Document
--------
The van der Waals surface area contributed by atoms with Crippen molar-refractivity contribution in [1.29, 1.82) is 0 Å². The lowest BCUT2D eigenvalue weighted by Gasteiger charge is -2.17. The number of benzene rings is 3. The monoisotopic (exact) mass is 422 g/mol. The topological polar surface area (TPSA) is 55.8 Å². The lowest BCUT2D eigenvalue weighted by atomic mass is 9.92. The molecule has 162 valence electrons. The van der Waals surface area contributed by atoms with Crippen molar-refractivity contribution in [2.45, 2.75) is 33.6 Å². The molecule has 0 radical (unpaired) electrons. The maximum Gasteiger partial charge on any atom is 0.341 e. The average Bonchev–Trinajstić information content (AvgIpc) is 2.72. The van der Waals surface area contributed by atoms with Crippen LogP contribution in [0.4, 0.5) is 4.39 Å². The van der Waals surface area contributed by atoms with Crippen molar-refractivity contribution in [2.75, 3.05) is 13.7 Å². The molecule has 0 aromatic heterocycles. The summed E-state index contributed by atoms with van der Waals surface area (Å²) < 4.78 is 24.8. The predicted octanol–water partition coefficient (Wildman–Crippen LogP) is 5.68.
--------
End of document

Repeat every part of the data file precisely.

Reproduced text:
The van der Waals surface area contributed by atoms with Crippen molar-refractivity contribution in [1.29, 1.82) is 0 Å². The lowest BCUT2D eigenvalue weighted by Gasteiger charge is -2.17. The number of benzene rings is 3. The monoisotopic (exact) mass is 422 g/mol. The topological polar surface area (TPSA) is 55.8 Å². The lowest BCUT2D eigenvalue weighted by atomic mass is 9.92. The molecule has 162 valence electrons. The van der Waals surface area contributed by atoms with Crippen molar-refractivity contribution in [2.45, 2.75) is 33.6 Å². The molecule has 0 radical (unpaired) electrons. The maximum Gasteiger partial charge on any atom is 0.341 e. The average Bonchev–Trinajstić information content (AvgIpc) is 2.72. The van der Waals surface area contributed by atoms with Crippen LogP contribution in [0.4, 0.5) is 4.39 Å². The van der Waals surface area contributed by atoms with Crippen molar-refractivity contribution in [2.75, 3.05) is 13.7 Å². The molecule has 0 aromatic heterocycles. The summed E-state index contributed by atoms with van der Waals surface area (Å²) < 4.78 is 24.8. The predicted octanol–water partition coefficient (Wildman–Crippen LogP) is 5.68.